top of page

“Making it pretty”

Recently in aerial silks, hoop and Aerial Yoga classes at Flight Aerial Arts a few people have commented that I seem to make things look easy, when really we all know they're not! I know it's definitely not the case that I simply find them easy, so it got me thinking about how and why certain people seem to be able to do this, and what effects it has on skill progress, body awareness, injury prevention and confidence.


aerial hoop colchester

The first thing that came to mind is that it is absolutely a conscious choice, and one that I believe anyone can make. I simply noticed how captivated I would be when watching someone else moving seemingly effortlessly – whether during a performance or in training – and simply decided that I wanted to have that effect on people too! So I asked myself what it was about the way those people moved that made them stand out? I believe it is the combination of strength with fluidity and control that makes a movement hypnotic. It almost seems as though we are hard-wired to recognise and appreciate skillful movement as something very beautiful – we all know it when we see it, and it can be hard to tear our eyes away when we do.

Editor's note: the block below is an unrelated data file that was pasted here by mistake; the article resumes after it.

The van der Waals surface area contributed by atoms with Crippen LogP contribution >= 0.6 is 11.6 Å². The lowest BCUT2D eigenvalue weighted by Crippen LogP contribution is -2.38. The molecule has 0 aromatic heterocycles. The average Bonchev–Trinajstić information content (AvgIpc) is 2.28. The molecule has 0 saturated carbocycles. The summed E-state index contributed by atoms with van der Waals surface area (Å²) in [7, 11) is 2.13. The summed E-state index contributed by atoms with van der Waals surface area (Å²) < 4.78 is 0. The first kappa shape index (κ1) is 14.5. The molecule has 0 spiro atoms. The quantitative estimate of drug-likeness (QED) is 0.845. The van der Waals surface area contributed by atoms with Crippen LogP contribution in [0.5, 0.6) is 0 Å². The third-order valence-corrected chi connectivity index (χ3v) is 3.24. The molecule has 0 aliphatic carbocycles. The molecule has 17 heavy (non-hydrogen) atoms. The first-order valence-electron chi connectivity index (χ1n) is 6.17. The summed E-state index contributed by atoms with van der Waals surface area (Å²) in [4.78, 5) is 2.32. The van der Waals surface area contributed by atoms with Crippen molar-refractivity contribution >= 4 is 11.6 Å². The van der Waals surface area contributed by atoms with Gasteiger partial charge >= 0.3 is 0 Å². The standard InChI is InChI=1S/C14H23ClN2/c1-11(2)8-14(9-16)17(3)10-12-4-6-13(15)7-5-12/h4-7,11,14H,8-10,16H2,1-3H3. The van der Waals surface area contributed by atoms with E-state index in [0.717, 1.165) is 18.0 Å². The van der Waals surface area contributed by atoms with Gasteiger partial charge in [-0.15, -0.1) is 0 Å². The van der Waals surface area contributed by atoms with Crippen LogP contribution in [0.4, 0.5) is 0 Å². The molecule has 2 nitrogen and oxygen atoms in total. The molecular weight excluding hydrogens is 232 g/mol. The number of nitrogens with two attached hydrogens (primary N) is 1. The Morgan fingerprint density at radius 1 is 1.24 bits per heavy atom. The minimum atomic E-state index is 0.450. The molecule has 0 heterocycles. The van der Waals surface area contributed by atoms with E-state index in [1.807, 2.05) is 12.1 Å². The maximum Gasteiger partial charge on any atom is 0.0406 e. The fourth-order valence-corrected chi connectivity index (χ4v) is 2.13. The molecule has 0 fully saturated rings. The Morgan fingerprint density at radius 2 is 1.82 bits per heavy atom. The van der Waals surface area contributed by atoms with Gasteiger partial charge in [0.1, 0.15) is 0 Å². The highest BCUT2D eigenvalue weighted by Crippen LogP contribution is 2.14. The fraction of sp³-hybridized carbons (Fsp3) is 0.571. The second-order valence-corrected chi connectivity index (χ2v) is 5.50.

So let's break this down. A certain degree of strength is obviously required to perform any movement safely and with confidence, and looking and feeling strong in a skill from start to finish is an important part of making something look effortless.

Fluidity means that your body looks to be moving as a well-oiled machine rather than a collection of separate parts, and moving through your range of motion in a way that is smooth and not jerky.

Control can be thought of as the opposite of momentum – you can pause a movement (without falling over!) at any time when it is performed with control, but when performed with momentum this becomes much harder. It also means stabilising the parts of your body which are meant to be stationary, allowing more of your energy to be channelled into the intended movement. Smooth controlled movements waste much less energy than jerky unstable movements, so moving in this way is more efficient.